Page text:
Cyclists and motorists take a lot of flack from each other for bending the rules of the road. But even the police will tell you that it’s pretty much impossible not to break the law. With bike month around the corner, we learned what it’s like to try to follow every single rule.
If you’re riding your bike around Toronto, make sure you have a bell. Or a gong. The Highway Traffic Act, which regulates cyclists, drivers, and all other road users, states that “every motor vehicle, motor-assisted bicycle, and bicycle” requires some sort of “alarm bell” in good working order. The act also states that you can use a gong, which you shall sound “whenever it is reasonably necessary to notify pedestrians or others of [your] approach.” The document doesn’t specify how big the gong can be, and its definition of “reasonably necessary” leaves room for interpretation, so you might as well buy the biggest one possible and bash it liberally.
Gongs aside, the Highway Traffic Act is about as long as the phone book and half as interesting, and even the police admit that it’s impossible to follow. Last Friday, I was explaining my plan to ride my bike while following the law to the letter to Clint Stibbe, a spokesperson for the Toronto Police Service, when he interrupted me.
“I guarantee you can’t do it,” he said, arguing that all road users inevitably make mistakes. “And you know why?” he asked. “Because they’re habitual.”
Stibbe was right, of course. All road users—not just cyclists—have bad habits. Riding west from my apartment near College and Bathurst on a cool, clear morning, I had the requisite bell mounted to my bike’s stem and a brake that was capable of making my rear wheel “skid on dry, level, and clean pavement.” I headed towards the west end, following Annette Street to Jane, past two vehicles blocking the bike lane, and into Baby Point, a wealthy enclave of large family homes. From there, I accelerated down Humbercrest Boulevard to around 35 kilometres an hour, squeezing hard on the brakes when I realized that the posted limit was 30.
I eventually made my way east, following the Harbord bike lane towards the downtown core. As on most mornings in the warmer months, there was a steady stream of cyclists in the lane, and most followed the rules with the exception of minor transgressions. One younger guy was riding just a little too aggressively, passing the other cyclists on their left. But as usual, the many stoplights along Harbord acted as a great equalizer. I got off and walked my bike through the northern end of Queen’s Park. I wasn’t exactly sure what the rule was, but I erred on the side of inconvenience. I noticed, with a bit of envy, a few cyclists riding slowly through the park. About 25 kilometres into my ride, I was dying to bend a rule to save some time.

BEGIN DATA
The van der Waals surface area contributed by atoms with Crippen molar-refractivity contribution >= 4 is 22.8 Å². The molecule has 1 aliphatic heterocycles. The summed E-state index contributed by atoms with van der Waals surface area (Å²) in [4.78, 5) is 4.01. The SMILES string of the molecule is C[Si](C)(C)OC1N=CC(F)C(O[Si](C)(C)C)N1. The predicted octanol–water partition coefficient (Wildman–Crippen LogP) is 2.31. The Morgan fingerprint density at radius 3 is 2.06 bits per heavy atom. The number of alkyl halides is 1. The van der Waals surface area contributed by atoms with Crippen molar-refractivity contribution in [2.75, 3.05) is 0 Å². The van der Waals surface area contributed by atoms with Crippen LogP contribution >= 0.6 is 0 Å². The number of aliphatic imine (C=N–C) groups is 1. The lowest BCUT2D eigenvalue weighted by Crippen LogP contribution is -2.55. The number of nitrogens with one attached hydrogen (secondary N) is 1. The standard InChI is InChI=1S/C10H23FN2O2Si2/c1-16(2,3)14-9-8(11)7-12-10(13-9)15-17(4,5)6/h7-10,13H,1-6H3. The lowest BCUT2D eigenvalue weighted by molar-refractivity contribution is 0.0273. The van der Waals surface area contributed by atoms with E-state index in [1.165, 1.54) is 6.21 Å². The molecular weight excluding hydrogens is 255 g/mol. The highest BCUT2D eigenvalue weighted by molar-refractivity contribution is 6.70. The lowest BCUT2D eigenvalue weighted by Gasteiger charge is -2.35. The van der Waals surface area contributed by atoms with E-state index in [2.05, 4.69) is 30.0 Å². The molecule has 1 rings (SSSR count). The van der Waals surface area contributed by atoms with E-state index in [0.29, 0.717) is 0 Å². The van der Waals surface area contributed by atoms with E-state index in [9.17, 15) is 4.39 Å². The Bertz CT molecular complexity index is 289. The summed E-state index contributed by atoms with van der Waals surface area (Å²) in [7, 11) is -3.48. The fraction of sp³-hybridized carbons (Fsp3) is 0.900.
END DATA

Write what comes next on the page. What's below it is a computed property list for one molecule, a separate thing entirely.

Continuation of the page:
I signalled all my turns and obeyed all stop signs and red lights. This being Toronto, my own politeness was often in direct conflict with the politeness of others. A driver waved me through a stop in the west end, though she had arrived first. Lots of drivers do this, and I can never decide if it’s condescending or polite—if they’ve resigned themselves to thinking all cyclists would rather blow through stop signs.
When I spoke with Stibbe later, I learned that in some ways I’d been more law-abiding than I thought, while I’d also managed to bend some rules I didn’t know about. For instance, Stibbe said that cyclists can’t technically be ticketed for speeding. So unless I was being particularly reckless, I wasn’t breaking any laws when I zipped down Humbercrest. I was also fairly certain I’d rested my foot on a curb at a stoplight or two—which Stibbe says is okay, as long as you’re not in motion. Like most of what’s in the traffic act, it’s complicated, nitpicky stuff. So here’s a handy rule of thumb: You’re probably breaking the law, but there’s a good chance that no one cares.
Later that weekend, in the early hours of Sunday morning, I’d stopped at a red light where Barton Avenue crosses Bathurst. It was late enough that most people were home sleeping but before the bars had emptied into the streets. Another cyclist was waiting to continue west on Barton, across Bathurst, but the light stayed red for several minutes. Finally, she looked around carefully, and rolled through the red. A tree falling in a deserted forest. She carried on down Barton, her taillight glowing in the dark, and disappeared.